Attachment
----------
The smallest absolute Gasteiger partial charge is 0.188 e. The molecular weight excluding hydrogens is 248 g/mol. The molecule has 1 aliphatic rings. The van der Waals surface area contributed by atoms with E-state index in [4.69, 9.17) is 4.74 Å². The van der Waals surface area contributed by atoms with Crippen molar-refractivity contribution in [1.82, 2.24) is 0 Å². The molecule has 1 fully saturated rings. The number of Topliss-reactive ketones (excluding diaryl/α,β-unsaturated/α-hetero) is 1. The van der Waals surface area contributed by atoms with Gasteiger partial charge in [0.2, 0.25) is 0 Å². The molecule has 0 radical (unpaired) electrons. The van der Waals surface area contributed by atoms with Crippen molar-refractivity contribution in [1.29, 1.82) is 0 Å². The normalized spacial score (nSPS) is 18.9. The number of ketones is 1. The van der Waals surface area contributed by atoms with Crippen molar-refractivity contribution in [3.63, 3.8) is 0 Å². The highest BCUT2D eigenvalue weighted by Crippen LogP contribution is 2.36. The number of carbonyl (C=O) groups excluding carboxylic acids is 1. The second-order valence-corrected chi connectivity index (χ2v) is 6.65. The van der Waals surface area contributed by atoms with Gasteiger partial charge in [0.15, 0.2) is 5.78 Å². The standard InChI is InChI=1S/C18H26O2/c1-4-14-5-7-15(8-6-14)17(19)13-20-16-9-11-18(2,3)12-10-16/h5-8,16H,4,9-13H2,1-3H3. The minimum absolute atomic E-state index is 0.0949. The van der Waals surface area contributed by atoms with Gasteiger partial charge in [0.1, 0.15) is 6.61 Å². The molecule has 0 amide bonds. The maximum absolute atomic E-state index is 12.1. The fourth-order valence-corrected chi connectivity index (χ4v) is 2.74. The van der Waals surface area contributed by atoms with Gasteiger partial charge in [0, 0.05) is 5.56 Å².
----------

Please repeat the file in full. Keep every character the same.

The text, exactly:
The smallest absolute Gasteiger partial charge is 0.188 e. The molecular weight excluding hydrogens is 248 g/mol. The molecule has 1 aliphatic rings. The van der Waals surface area contributed by atoms with E-state index in [4.69, 9.17) is 4.74 Å². The van der Waals surface area contributed by atoms with Crippen molar-refractivity contribution in [1.82, 2.24) is 0 Å². The molecule has 1 fully saturated rings. The number of Topliss-reactive ketones (excluding diaryl/α,β-unsaturated/α-hetero) is 1. The van der Waals surface area contributed by atoms with Gasteiger partial charge in [0.2, 0.25) is 0 Å². The molecule has 0 radical (unpaired) electrons. The van der Waals surface area contributed by atoms with Crippen molar-refractivity contribution in [1.29, 1.82) is 0 Å². The normalized spacial score (nSPS) is 18.9. The number of ketones is 1. The van der Waals surface area contributed by atoms with Crippen molar-refractivity contribution in [3.63, 3.8) is 0 Å². The highest BCUT2D eigenvalue weighted by Crippen LogP contribution is 2.36. The number of carbonyl (C=O) groups excluding carboxylic acids is 1. The second-order valence-corrected chi connectivity index (χ2v) is 6.65. The van der Waals surface area contributed by atoms with Gasteiger partial charge in [0.15, 0.2) is 5.78 Å². The standard InChI is InChI=1S/C18H26O2/c1-4-14-5-7-15(8-6-14)17(19)13-20-16-9-11-18(2,3)12-10-16/h5-8,16H,4,9-13H2,1-3H3. The minimum absolute atomic E-state index is 0.0949. The van der Waals surface area contributed by atoms with Gasteiger partial charge in [0.1, 0.15) is 6.61 Å². The molecule has 0 amide bonds. The maximum absolute atomic E-state index is 12.1. The fourth-order valence-corrected chi connectivity index (χ4v) is 2.74. The van der Waals surface area contributed by atoms with Gasteiger partial charge in [0, 0.05) is 5.56 Å².